Page 265, Volume 3: The Problem with Politics and Sea Level Rise

The Problem with Politics and Sea Level Rise


“In this three-volume budget, there is one mention of sea-level rise.

This has to be a joke. Given that we’re Ground Zero for climate change.”

Maggie Fernandez, League of Women Voters, To County Commissioners on 09/03/15.


Good news. Bad news.

The September 3rd Miami-Dade County commission meeting, led by Miami-Dade Mayor Carlos Gimenez, illustrated both the political challenges and the growing grass root common sense concerns that citizens in our community have over sea level rise.

The good news is that much of the commission meeting was dominated by public comment, questions really, over why the County’s proposed $­­6.8 billion 2015/2016 budget fails to include one penny towards mitigating the growing dangers and damage from sea level rise. Citizen after citizen, speaker after speaker, voiced concern over why the budget for a region that is Ground Zero in America barely mentioned sea level rise and failed to appropriate any money towards fixing the problem. The fact that people are expressing concern over our political leaders’ failure to truly start addressing this growing problem is, in my view, a sign of solid progress. It seems to me that people, voters, are starting to realize the importance of this issue and are beginning to demand that today’s leaders do something about it. That’s good progress and a beginning.

The bad news, and it’s truly terrible news, is that one of the largest municipal budgets in America, in a County clearly in the crosshairs of sea level rise, has failed to allocate any real resources to begin solving the problem. Not only is no money being allocated towards addressing the problem, but the 831 page budget buries the topic of sea level rise on page 265 of Volume 3 in a budget that only has three volumes, and mentions it just one time. That’s ridiculous and insulting. This suggests to me that sea level rise is not the priority that it should be in Miami-Dade County while other local municipalities, Miami Beach, South Miami, and Pinecrest, to name three, are actually spending money to begin solving the problem while Miami-Dade County is falling farther and farther behind.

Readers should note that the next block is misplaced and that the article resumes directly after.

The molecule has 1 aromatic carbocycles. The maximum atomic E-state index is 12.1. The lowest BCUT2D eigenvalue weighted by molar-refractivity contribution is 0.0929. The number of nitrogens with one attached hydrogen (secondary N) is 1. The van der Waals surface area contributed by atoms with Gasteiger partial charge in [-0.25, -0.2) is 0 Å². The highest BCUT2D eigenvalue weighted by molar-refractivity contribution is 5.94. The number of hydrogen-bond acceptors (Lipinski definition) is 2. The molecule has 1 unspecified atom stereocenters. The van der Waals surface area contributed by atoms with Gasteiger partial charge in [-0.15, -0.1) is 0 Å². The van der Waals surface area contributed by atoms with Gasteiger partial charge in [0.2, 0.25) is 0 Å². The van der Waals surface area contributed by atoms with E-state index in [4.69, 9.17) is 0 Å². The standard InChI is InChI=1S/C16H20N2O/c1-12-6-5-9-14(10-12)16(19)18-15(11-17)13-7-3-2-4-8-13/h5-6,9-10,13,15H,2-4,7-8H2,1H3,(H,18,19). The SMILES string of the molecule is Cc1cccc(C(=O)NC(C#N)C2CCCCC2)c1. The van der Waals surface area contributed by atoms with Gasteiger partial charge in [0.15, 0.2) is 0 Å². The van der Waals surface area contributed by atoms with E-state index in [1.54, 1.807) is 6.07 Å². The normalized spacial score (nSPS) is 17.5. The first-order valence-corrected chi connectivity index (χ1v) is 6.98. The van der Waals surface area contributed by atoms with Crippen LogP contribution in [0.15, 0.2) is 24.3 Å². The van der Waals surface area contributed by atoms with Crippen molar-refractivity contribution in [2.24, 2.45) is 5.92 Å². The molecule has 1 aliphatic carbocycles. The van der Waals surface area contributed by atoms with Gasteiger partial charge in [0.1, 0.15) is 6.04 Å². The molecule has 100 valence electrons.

I suspect that the people in charge at the County would say they are ‘studying’ the issue, ‘thinking’ about it, ‘aware’ of it and might even say they are ‘concerned’ about that sea level ‘stuff’. That’s all likely true, and important, but the time for action has arrived. Sea level rise is front page news. The impact to our region’s infrastructure, businesses, citizens, and ecology is potentially catastrophic and while development all over the County is booming right now (notice all of those construction cranes?) with new buildings and infrastructure we need to begin implementing solutions rather than keep adding to the problem.

In a document filled with good news including rising revenue, the Miami-Dade County draft budget and those who wrote it have failed to take sea level rise seriously.  831 pages of content, yet you must travel 566 pages before finding mention of sea rise and are then disappointed to learn that no money is proposed to actually begin fixing the problem. Seriously? Our community, citizens and environment deserve better. South Florida should be a global leader in addressing this problem and I suspect that voters will begin making that clear by electing people who are serious about sea level rise and who put tax payer’s money where their mouth is, including in the budget.